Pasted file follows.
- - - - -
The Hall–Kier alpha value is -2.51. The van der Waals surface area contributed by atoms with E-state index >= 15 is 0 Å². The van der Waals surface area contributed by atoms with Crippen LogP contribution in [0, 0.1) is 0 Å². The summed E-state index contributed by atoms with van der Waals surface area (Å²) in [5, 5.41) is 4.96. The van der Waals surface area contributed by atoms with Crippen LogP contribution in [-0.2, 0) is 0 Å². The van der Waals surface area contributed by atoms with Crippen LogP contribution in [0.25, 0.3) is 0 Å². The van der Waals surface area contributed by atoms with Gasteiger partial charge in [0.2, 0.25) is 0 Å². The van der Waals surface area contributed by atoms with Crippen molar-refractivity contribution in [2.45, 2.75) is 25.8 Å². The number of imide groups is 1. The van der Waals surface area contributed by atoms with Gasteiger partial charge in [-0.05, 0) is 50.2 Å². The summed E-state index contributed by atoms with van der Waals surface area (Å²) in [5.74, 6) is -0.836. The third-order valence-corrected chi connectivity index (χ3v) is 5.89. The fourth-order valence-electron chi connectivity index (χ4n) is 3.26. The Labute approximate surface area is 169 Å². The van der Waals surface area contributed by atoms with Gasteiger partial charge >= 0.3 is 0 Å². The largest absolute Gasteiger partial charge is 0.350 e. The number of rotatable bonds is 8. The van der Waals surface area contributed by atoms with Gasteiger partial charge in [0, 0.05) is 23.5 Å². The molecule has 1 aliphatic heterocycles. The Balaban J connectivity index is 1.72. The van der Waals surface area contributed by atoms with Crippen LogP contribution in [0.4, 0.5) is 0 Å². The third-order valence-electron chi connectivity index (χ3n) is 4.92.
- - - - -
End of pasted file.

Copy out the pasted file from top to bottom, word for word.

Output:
The Hall–Kier alpha value is -2.51. The van der Waals surface area contributed by atoms with E-state index >= 15 is 0 Å². The van der Waals surface area contributed by atoms with Crippen LogP contribution in [0, 0.1) is 0 Å². The summed E-state index contributed by atoms with van der Waals surface area (Å²) in [5, 5.41) is 4.96. The van der Waals surface area contributed by atoms with Crippen LogP contribution in [-0.2, 0) is 0 Å². The van der Waals surface area contributed by atoms with Crippen LogP contribution in [0.25, 0.3) is 0 Å². The van der Waals surface area contributed by atoms with Gasteiger partial charge in [0.2, 0.25) is 0 Å². The van der Waals surface area contributed by atoms with Crippen molar-refractivity contribution in [2.45, 2.75) is 25.8 Å². The number of imide groups is 1. The van der Waals surface area contributed by atoms with Gasteiger partial charge in [-0.05, 0) is 50.2 Å². The summed E-state index contributed by atoms with van der Waals surface area (Å²) in [5.74, 6) is -0.836. The third-order valence-corrected chi connectivity index (χ3v) is 5.89. The fourth-order valence-electron chi connectivity index (χ4n) is 3.26. The Labute approximate surface area is 169 Å². The van der Waals surface area contributed by atoms with Gasteiger partial charge >= 0.3 is 0 Å². The largest absolute Gasteiger partial charge is 0.350 e. The number of rotatable bonds is 8. The van der Waals surface area contributed by atoms with Gasteiger partial charge in [0, 0.05) is 23.5 Å². The molecule has 1 aliphatic heterocycles. The Balaban J connectivity index is 1.72. The van der Waals surface area contributed by atoms with Crippen LogP contribution in [0.4, 0.5) is 0 Å². The third-order valence-electron chi connectivity index (χ3n) is 4.92.